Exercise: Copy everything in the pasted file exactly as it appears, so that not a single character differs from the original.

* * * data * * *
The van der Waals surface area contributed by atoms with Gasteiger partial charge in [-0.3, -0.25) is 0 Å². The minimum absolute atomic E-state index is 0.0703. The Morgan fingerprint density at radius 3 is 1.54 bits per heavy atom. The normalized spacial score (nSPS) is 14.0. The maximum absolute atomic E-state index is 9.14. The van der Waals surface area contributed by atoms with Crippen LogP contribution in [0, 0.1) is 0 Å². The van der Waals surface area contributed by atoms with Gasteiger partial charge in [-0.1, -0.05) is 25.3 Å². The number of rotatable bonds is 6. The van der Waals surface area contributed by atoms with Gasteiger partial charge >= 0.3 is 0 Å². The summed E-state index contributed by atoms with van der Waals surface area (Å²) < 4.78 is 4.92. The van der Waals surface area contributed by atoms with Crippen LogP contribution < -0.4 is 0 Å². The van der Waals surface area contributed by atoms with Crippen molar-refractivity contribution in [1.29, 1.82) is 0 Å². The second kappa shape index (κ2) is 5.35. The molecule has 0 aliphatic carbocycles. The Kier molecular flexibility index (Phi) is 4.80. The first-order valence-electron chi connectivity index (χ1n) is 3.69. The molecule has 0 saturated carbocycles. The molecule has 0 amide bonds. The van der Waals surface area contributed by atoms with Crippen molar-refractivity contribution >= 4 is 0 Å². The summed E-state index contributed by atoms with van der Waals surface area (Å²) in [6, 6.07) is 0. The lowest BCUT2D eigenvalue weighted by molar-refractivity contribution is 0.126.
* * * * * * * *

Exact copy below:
The van der Waals surface area contributed by atoms with Gasteiger partial charge in [-0.3, -0.25) is 0 Å². The minimum absolute atomic E-state index is 0.0703. The Morgan fingerprint density at radius 3 is 1.54 bits per heavy atom. The normalized spacial score (nSPS) is 14.0. The maximum absolute atomic E-state index is 9.14. The van der Waals surface area contributed by atoms with Crippen LogP contribution in [0, 0.1) is 0 Å². The van der Waals surface area contributed by atoms with Gasteiger partial charge in [-0.1, -0.05) is 25.3 Å². The number of rotatable bonds is 6. The van der Waals surface area contributed by atoms with Gasteiger partial charge >= 0.3 is 0 Å². The summed E-state index contributed by atoms with van der Waals surface area (Å²) < 4.78 is 4.92. The van der Waals surface area contributed by atoms with Crippen LogP contribution < -0.4 is 0 Å². The van der Waals surface area contributed by atoms with Crippen molar-refractivity contribution in [1.29, 1.82) is 0 Å². The second kappa shape index (κ2) is 5.35. The molecule has 0 aliphatic carbocycles. The Kier molecular flexibility index (Phi) is 4.80. The first-order valence-electron chi connectivity index (χ1n) is 3.69. The molecule has 0 saturated carbocycles. The molecule has 0 amide bonds. The van der Waals surface area contributed by atoms with Crippen molar-refractivity contribution >= 4 is 0 Å². The summed E-state index contributed by atoms with van der Waals surface area (Å²) in [6, 6.07) is 0. The lowest BCUT2D eigenvalue weighted by molar-refractivity contribution is 0.126.